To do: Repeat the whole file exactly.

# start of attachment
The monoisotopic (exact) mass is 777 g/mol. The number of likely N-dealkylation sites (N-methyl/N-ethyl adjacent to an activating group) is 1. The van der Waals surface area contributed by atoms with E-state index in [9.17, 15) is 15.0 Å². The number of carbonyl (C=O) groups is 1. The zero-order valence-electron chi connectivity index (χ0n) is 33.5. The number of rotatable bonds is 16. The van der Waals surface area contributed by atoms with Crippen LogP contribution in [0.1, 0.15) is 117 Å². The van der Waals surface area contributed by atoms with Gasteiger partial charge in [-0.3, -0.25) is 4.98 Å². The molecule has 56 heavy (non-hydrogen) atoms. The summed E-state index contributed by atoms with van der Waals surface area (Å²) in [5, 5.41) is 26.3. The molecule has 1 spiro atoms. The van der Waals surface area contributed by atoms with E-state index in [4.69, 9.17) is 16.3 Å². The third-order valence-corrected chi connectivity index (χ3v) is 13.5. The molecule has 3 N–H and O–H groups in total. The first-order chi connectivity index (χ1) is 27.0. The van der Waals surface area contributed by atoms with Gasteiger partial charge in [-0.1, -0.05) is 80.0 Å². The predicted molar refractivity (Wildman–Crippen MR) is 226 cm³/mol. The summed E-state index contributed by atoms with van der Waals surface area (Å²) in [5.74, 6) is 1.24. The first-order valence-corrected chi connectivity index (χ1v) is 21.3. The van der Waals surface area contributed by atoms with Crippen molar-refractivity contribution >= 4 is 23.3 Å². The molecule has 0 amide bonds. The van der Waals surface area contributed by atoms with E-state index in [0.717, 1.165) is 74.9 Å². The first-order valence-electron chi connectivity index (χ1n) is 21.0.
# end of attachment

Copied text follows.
The monoisotopic (exact) mass is 777 g/mol. The number of likely N-dealkylation sites (N-methyl/N-ethyl adjacent to an activating group) is 1. The van der Waals surface area contributed by atoms with E-state index in [9.17, 15) is 15.0 Å². The number of carbonyl (C=O) groups is 1. The zero-order valence-electron chi connectivity index (χ0n) is 33.5. The number of rotatable bonds is 16. The van der Waals surface area contributed by atoms with Crippen LogP contribution in [0.1, 0.15) is 117 Å². The van der Waals surface area contributed by atoms with Gasteiger partial charge in [-0.3, -0.25) is 4.98 Å². The molecule has 56 heavy (non-hydrogen) atoms. The summed E-state index contributed by atoms with van der Waals surface area (Å²) in [5, 5.41) is 26.3. The molecule has 1 spiro atoms. The van der Waals surface area contributed by atoms with E-state index in [4.69, 9.17) is 16.3 Å². The third-order valence-corrected chi connectivity index (χ3v) is 13.5. The molecule has 3 N–H and O–H groups in total. The first-order chi connectivity index (χ1) is 27.0. The van der Waals surface area contributed by atoms with Gasteiger partial charge in [-0.1, -0.05) is 80.0 Å². The predicted molar refractivity (Wildman–Crippen MR) is 226 cm³/mol. The summed E-state index contributed by atoms with van der Waals surface area (Å²) in [5.74, 6) is 1.24. The first-order valence-corrected chi connectivity index (χ1v) is 21.3. The van der Waals surface area contributed by atoms with Crippen molar-refractivity contribution >= 4 is 23.3 Å². The molecule has 0 amide bonds. The van der Waals surface area contributed by atoms with E-state index in [0.717, 1.165) is 74.9 Å². The first-order valence-electron chi connectivity index (χ1n) is 21.0.